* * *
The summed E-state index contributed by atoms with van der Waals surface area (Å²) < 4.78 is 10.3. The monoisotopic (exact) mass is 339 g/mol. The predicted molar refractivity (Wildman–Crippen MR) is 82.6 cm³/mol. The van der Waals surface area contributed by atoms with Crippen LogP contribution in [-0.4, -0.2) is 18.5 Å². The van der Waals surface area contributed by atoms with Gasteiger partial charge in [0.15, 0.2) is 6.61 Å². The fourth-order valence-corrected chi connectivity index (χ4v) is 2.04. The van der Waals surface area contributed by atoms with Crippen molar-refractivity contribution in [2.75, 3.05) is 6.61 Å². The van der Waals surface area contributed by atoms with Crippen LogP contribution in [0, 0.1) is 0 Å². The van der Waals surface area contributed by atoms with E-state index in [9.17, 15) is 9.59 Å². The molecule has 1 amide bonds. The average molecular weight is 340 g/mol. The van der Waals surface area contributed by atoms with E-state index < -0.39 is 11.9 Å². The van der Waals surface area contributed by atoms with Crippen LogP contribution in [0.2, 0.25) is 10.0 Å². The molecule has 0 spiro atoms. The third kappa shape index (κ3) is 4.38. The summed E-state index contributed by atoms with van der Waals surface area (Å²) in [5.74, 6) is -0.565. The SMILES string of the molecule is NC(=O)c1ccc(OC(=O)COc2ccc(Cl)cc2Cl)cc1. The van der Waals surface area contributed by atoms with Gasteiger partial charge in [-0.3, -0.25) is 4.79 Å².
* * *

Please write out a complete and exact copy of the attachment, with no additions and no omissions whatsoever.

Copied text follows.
The summed E-state index contributed by atoms with van der Waals surface area (Å²) < 4.78 is 10.3. The monoisotopic (exact) mass is 339 g/mol. The predicted molar refractivity (Wildman–Crippen MR) is 82.6 cm³/mol. The van der Waals surface area contributed by atoms with Crippen LogP contribution in [-0.4, -0.2) is 18.5 Å². The van der Waals surface area contributed by atoms with Gasteiger partial charge in [0.15, 0.2) is 6.61 Å². The fourth-order valence-corrected chi connectivity index (χ4v) is 2.04. The van der Waals surface area contributed by atoms with Crippen molar-refractivity contribution in [2.75, 3.05) is 6.61 Å². The van der Waals surface area contributed by atoms with Crippen LogP contribution in [0, 0.1) is 0 Å². The van der Waals surface area contributed by atoms with E-state index in [9.17, 15) is 9.59 Å². The molecule has 1 amide bonds. The average molecular weight is 340 g/mol. The van der Waals surface area contributed by atoms with E-state index < -0.39 is 11.9 Å². The van der Waals surface area contributed by atoms with Crippen LogP contribution in [0.2, 0.25) is 10.0 Å². The molecule has 0 spiro atoms. The third kappa shape index (κ3) is 4.38. The summed E-state index contributed by atoms with van der Waals surface area (Å²) in [5.74, 6) is -0.565. The SMILES string of the molecule is NC(=O)c1ccc(OC(=O)COc2ccc(Cl)cc2Cl)cc1. The van der Waals surface area contributed by atoms with Gasteiger partial charge in [-0.3, -0.25) is 4.79 Å².